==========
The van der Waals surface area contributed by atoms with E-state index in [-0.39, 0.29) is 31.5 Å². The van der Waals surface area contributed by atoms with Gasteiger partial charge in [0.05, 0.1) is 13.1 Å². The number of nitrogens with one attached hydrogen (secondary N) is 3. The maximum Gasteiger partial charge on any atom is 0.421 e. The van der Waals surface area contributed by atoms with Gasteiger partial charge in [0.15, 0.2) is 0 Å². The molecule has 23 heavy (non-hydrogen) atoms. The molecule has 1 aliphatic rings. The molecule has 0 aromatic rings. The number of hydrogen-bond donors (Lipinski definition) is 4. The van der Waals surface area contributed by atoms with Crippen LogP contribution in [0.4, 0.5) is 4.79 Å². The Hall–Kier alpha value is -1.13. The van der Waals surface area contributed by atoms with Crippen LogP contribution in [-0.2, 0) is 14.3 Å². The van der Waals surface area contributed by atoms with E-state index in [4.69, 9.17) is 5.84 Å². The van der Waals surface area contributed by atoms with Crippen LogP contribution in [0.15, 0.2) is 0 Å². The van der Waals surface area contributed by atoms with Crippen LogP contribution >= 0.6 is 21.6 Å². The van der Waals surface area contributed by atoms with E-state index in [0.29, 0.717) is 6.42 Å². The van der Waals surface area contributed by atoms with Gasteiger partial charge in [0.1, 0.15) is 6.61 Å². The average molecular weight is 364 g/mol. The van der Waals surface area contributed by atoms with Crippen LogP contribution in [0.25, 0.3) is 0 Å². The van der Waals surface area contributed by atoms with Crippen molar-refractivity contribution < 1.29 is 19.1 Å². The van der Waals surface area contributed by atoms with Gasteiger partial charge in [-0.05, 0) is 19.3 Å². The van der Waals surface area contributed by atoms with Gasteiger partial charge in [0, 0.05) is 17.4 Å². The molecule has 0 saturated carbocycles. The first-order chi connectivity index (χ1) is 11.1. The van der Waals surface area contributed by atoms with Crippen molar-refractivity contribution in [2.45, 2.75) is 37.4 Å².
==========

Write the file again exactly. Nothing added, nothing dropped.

The van der Waals surface area contributed by atoms with E-state index in [-0.39, 0.29) is 31.5 Å². The van der Waals surface area contributed by atoms with Gasteiger partial charge in [0.05, 0.1) is 13.1 Å². The number of nitrogens with one attached hydrogen (secondary N) is 3. The maximum Gasteiger partial charge on any atom is 0.421 e. The van der Waals surface area contributed by atoms with Gasteiger partial charge in [0.15, 0.2) is 0 Å². The molecule has 23 heavy (non-hydrogen) atoms. The molecule has 1 aliphatic rings. The molecule has 0 aromatic rings. The number of hydrogen-bond donors (Lipinski definition) is 4. The van der Waals surface area contributed by atoms with Crippen LogP contribution in [0.4, 0.5) is 4.79 Å². The Hall–Kier alpha value is -1.13. The van der Waals surface area contributed by atoms with Crippen LogP contribution in [-0.2, 0) is 14.3 Å². The van der Waals surface area contributed by atoms with E-state index in [4.69, 9.17) is 5.84 Å². The van der Waals surface area contributed by atoms with Crippen LogP contribution in [0.15, 0.2) is 0 Å². The van der Waals surface area contributed by atoms with Crippen LogP contribution >= 0.6 is 21.6 Å². The van der Waals surface area contributed by atoms with E-state index in [0.29, 0.717) is 6.42 Å². The van der Waals surface area contributed by atoms with Gasteiger partial charge in [0.1, 0.15) is 6.61 Å². The average molecular weight is 364 g/mol. The van der Waals surface area contributed by atoms with Crippen LogP contribution in [0.25, 0.3) is 0 Å². The van der Waals surface area contributed by atoms with Crippen molar-refractivity contribution < 1.29 is 19.1 Å². The van der Waals surface area contributed by atoms with Gasteiger partial charge in [-0.05, 0) is 19.3 Å². The van der Waals surface area contributed by atoms with Gasteiger partial charge in [0, 0.05) is 17.4 Å². The molecule has 0 saturated carbocycles. The first-order chi connectivity index (χ1) is 11.1. The van der Waals surface area contributed by atoms with Crippen molar-refractivity contribution in [2.45, 2.75) is 37.4 Å².